Updated: May 25, 2021
Surrasa Plant Series #1: Tulsi
Botanical Name: Ocimum sanctum
Synonyms: Holy Basil, Basil Tulsi, Tulasi
As we all know, the primary function of the skin is to act as a barrier. Our skin guards us from external forces and pressure, including temperature, micro-organisms, radiation and harsh chemicals. As we age, skin changes and wrinkles appear; our skin can start to feel dry, and becomes thinner and loses fat. It might take longer to heal, too!
How can we tackle these changes head on? Are there natural ingredients that are proven to mitigate these changes without the use of unnatural chemicals and compounds?
Enter tulsi, or holy basil. This plant is traditionally referred to in Ayurvedic medicine as a purifier. It supports our immune and respiratory system, promotes emotional wellness, and stimulates clear skin. It is also said to open the heart and mind, and impart energy. Furthermore, this herb is known to support healthy circulation and a normal body temperature.
Let's get scientific. Tulsi (Ocimum tenuiflorum) is a perennial or annual herb , and is common in many Eastern countries. The tulsi plant is known as the ‘Queen of Herbs’, and is often used as an energizer for the body, mind, and spirit.
The tulsi plant and its various parts are highly revered in parts of the world, and are advocated for healing many different ailments.
To keep things simple, we're going to refer to this plant as holy basil from now on. Got it? Alright, awesome.
Holy basil is one of the principal herbs used in the Ayurvedic medicine system. The WHO monograph - which is basically a documentation of medicinal plants - lists the holy basil's several different uses; these include the treatment of arthritis, asthma, bronchitis, common cold, diabetes, fever, influenza, peptic ulcer, and rheumatism . Additionally, the United States Pharmacopeial Convention (USP)  and the European Commission Health and Consumers Directorate  recognizes holy basil extract as possessing skin-conditioning functions, and O. Tenuiflorum oil (tulsi leaf wax) as an emollient (meaning, having the quality of softening or soothing the skin).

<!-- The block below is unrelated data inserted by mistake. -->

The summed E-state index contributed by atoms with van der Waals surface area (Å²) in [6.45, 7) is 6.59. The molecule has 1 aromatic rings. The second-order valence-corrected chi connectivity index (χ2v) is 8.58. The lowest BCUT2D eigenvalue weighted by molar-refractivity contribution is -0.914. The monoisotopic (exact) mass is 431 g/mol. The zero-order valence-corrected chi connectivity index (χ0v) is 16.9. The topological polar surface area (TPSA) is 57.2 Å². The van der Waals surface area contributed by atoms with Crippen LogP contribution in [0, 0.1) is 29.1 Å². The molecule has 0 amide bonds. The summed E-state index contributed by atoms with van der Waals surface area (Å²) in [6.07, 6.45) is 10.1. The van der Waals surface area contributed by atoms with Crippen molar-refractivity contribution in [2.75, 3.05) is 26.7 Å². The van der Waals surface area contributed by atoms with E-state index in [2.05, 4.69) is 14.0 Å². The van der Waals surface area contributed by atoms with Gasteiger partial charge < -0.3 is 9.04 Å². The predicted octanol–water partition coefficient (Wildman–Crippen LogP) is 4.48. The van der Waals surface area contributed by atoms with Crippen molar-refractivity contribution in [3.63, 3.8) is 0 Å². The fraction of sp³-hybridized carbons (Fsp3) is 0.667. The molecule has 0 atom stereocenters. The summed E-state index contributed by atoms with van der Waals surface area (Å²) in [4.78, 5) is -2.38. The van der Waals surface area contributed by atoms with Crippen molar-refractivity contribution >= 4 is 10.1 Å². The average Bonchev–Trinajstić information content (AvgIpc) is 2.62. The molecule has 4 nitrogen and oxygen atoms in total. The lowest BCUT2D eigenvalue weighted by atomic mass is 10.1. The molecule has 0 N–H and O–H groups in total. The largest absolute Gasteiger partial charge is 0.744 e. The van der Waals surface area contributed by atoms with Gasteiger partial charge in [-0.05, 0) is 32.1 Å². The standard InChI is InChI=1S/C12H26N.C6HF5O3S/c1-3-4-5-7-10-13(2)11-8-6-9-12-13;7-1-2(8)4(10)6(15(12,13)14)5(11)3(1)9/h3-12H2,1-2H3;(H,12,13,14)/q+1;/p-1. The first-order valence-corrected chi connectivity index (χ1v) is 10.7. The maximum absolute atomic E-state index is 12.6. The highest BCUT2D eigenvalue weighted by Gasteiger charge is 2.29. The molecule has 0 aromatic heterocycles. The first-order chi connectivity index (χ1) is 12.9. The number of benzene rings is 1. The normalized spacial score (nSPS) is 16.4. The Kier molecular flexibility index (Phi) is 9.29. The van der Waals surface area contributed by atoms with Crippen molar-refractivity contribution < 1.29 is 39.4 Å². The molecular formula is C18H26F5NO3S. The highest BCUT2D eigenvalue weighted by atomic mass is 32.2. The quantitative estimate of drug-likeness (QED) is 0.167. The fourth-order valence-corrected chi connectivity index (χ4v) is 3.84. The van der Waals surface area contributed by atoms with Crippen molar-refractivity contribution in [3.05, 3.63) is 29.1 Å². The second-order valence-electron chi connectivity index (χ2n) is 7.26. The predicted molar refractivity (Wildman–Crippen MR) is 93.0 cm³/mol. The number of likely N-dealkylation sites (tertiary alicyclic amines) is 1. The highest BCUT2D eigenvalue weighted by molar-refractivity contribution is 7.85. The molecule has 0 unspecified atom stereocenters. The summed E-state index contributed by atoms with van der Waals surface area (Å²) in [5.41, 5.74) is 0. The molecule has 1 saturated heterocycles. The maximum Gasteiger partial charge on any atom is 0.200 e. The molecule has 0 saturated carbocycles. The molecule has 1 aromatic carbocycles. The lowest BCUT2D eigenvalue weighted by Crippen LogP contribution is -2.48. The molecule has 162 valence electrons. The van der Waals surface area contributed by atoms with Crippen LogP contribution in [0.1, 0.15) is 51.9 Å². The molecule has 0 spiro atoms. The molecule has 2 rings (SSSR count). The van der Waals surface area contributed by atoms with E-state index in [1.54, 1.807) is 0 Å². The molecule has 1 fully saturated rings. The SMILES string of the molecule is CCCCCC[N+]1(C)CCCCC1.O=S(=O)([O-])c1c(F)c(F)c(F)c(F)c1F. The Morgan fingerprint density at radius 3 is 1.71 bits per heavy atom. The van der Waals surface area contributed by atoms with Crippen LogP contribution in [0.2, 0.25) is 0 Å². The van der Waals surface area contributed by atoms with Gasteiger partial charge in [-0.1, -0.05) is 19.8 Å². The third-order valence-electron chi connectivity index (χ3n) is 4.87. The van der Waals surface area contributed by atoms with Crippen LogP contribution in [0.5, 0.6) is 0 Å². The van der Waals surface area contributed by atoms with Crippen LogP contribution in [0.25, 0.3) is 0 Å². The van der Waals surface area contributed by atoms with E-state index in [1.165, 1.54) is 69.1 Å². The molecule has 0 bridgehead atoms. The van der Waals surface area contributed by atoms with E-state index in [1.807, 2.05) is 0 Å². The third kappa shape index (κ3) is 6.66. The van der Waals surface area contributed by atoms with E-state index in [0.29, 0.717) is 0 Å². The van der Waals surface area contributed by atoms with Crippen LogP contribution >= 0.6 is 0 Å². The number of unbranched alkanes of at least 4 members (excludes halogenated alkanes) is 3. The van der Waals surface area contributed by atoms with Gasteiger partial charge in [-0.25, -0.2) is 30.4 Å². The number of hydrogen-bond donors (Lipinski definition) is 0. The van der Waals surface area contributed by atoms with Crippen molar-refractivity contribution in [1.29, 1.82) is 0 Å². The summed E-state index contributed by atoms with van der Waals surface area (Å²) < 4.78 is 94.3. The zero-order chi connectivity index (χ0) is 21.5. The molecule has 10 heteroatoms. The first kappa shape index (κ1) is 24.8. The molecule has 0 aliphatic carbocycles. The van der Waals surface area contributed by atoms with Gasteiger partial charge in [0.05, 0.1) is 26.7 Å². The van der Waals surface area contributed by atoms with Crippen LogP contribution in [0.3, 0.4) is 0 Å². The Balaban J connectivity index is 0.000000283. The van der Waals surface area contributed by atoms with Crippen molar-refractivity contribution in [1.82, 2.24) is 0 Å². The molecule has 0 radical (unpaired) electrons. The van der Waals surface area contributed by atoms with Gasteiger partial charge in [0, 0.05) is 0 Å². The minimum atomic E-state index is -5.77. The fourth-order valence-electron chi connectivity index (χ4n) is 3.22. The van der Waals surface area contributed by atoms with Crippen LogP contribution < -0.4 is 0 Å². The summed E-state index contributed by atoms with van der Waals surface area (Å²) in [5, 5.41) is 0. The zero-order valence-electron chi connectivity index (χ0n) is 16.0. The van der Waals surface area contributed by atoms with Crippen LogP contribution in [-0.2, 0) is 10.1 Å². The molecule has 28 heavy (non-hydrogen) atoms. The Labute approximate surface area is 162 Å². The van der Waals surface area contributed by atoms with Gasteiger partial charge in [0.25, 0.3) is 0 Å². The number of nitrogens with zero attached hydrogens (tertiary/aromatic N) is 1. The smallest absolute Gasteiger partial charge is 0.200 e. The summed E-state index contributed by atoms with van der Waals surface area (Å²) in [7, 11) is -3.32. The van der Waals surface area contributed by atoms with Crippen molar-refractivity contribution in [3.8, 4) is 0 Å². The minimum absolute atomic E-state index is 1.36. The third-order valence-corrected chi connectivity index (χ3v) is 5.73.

There are several studies supporting the use of the entire plant of holy basil for its remedial value . Holy basil is known to provide vitamin A and C, calcium, zinc, iron, and chlorophyll. In fact, holy basil leaves contain antibacterial and antifungal compounds. A paste made of holy basil leaves along with sandalwood paste and rose water is often used to prevent inflammation.
Which parts of holy basil are used for what? This handy table below describes how each part of the plant is useful.
Our skin can really benefit from holy basil; the leaves can be eaten raw to purify the blood from toxins and prevent the appearance of acne and pimples. A toner made by boiling holy basil leaves in water can be used for acne to help reduce pimples and blemishes. Holy basil face packs can be used to clear scar marks, and obtain a cleaner and more even skin tone. Holy basil leaves are also commonly used to reduce itch and skin irritation.